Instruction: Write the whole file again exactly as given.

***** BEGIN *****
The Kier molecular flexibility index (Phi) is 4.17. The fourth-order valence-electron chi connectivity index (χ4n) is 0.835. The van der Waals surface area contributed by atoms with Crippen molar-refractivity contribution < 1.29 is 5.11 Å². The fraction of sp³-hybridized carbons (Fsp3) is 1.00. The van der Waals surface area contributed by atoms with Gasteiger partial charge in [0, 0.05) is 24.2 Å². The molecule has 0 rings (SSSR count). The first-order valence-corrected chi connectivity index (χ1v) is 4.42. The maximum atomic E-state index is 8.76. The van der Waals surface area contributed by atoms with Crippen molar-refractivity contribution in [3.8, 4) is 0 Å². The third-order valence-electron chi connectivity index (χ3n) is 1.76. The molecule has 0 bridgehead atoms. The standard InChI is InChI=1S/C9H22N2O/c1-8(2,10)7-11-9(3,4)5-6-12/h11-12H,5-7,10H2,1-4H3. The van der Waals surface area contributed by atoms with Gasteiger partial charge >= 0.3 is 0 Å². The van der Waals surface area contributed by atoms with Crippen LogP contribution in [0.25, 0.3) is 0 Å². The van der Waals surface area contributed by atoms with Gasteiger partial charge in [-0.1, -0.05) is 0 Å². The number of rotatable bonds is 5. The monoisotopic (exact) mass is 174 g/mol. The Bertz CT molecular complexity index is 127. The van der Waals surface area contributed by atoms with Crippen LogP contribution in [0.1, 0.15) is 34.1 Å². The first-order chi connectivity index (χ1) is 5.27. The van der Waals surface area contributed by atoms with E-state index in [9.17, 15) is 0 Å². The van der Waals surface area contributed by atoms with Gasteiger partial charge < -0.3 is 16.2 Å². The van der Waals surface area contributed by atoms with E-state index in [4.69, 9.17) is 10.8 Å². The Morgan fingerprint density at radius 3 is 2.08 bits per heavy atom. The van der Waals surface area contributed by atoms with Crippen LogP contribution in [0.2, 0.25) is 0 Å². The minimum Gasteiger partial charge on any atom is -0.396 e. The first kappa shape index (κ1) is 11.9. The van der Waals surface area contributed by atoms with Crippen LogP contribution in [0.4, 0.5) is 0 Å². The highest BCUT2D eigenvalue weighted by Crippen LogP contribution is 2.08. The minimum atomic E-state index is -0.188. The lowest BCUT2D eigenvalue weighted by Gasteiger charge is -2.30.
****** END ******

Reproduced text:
The Kier molecular flexibility index (Phi) is 4.17. The fourth-order valence-electron chi connectivity index (χ4n) is 0.835. The van der Waals surface area contributed by atoms with Crippen molar-refractivity contribution < 1.29 is 5.11 Å². The fraction of sp³-hybridized carbons (Fsp3) is 1.00. The van der Waals surface area contributed by atoms with Gasteiger partial charge in [0, 0.05) is 24.2 Å². The molecule has 0 rings (SSSR count). The first-order valence-corrected chi connectivity index (χ1v) is 4.42. The maximum atomic E-state index is 8.76. The van der Waals surface area contributed by atoms with Crippen molar-refractivity contribution in [3.8, 4) is 0 Å². The third-order valence-electron chi connectivity index (χ3n) is 1.76. The molecule has 0 bridgehead atoms. The standard InChI is InChI=1S/C9H22N2O/c1-8(2,10)7-11-9(3,4)5-6-12/h11-12H,5-7,10H2,1-4H3. The van der Waals surface area contributed by atoms with Gasteiger partial charge >= 0.3 is 0 Å². The van der Waals surface area contributed by atoms with Crippen LogP contribution in [0.25, 0.3) is 0 Å². The van der Waals surface area contributed by atoms with Gasteiger partial charge in [-0.1, -0.05) is 0 Å². The number of rotatable bonds is 5. The monoisotopic (exact) mass is 174 g/mol. The Bertz CT molecular complexity index is 127. The van der Waals surface area contributed by atoms with Crippen LogP contribution in [0.1, 0.15) is 34.1 Å². The first-order chi connectivity index (χ1) is 5.27. The van der Waals surface area contributed by atoms with E-state index in [9.17, 15) is 0 Å². The van der Waals surface area contributed by atoms with Gasteiger partial charge < -0.3 is 16.2 Å². The van der Waals surface area contributed by atoms with E-state index in [4.69, 9.17) is 10.8 Å². The Morgan fingerprint density at radius 3 is 2.08 bits per heavy atom. The van der Waals surface area contributed by atoms with Crippen LogP contribution in [0.2, 0.25) is 0 Å². The minimum Gasteiger partial charge on any atom is -0.396 e. The first kappa shape index (κ1) is 11.9. The van der Waals surface area contributed by atoms with Crippen LogP contribution in [0.4, 0.5) is 0 Å². The highest BCUT2D eigenvalue weighted by Crippen LogP contribution is 2.08. The minimum atomic E-state index is -0.188. The lowest BCUT2D eigenvalue weighted by Gasteiger charge is -2.30.